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Ohio Moves to Restrict Collective Bargaining

A protestor in Columbus, Ohio, shouts as lawmakers prepare to vote on legislation to strip collective bargaining rights from teachers and other public employees.
A protestor in Columbus, Ohio, shouts as lawmakers prepare to vote on legislation to strip collective bargaining rights from teachers and other public employees.
—Jay LaPrete/AP
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Labor stronghold Ohio took center stage last week in the fight over collective bargaining for public workers, as the state legislature passed a bill that was in some ways tougher than Wisconsin’s new law.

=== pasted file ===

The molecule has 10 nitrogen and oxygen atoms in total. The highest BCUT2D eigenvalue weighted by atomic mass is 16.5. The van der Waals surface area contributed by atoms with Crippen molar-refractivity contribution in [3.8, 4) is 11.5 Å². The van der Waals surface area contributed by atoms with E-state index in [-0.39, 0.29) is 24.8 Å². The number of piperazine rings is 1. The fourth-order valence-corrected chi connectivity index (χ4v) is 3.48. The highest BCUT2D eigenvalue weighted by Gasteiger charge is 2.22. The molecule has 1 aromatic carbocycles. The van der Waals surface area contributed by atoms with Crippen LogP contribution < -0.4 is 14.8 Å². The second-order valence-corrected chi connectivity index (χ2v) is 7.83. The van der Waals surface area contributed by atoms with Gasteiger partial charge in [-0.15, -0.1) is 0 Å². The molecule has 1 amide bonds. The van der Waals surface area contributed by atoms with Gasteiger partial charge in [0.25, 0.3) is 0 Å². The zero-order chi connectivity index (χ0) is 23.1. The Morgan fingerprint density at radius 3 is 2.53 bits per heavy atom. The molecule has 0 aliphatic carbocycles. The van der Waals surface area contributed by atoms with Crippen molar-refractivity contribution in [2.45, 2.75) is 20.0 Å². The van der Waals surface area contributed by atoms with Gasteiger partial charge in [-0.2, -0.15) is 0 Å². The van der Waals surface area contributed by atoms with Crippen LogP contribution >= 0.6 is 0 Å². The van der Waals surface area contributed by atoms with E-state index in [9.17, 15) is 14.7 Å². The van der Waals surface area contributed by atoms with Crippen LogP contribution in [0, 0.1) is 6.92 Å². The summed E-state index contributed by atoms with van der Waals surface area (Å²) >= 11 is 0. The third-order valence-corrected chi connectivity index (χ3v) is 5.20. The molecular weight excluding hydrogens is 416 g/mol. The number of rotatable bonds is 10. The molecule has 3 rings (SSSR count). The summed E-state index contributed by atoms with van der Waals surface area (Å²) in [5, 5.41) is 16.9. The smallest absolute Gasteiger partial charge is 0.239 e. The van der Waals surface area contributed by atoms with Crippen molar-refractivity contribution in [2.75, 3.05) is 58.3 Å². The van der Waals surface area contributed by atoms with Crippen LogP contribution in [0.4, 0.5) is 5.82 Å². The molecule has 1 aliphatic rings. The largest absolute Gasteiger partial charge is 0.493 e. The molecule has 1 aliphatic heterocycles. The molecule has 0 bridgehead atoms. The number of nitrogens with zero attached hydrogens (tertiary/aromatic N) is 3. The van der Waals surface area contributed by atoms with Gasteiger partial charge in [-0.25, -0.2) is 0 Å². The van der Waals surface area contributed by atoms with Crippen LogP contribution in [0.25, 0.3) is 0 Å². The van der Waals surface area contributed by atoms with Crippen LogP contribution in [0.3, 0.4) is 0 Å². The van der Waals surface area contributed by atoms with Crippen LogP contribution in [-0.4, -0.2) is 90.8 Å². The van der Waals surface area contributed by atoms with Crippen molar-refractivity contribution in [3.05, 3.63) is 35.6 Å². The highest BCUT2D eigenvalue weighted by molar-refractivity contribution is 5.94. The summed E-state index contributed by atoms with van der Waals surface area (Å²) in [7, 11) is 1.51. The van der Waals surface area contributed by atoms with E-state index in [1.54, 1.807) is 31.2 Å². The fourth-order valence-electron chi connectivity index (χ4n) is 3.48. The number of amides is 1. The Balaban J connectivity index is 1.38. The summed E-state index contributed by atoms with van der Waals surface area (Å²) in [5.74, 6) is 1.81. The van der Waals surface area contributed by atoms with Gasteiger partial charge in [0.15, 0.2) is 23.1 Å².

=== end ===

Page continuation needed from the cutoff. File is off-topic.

The Ohio measure, signed by Republican Gov. John Kasich, allows unions to negotiate wages but not health care, sick time, or pension benefits. It gets rid of automatic pay increases and replaces them with merit raises or performance pay.

Gov. Kasich has said that his $55.5 billion, two-year state budget counts on unspecified savings from lifting union protections to fill an $8 billion hole.

Democrats, including former Gov. Ted Strickland, and unions have vowed to mount a campaign to overturn the measure through a referendum in November.

Vol. 30, Issue 27, Page 4

Published in Print: April 6, 2011, as Ohio Moves to Restrict Collective Bargaining
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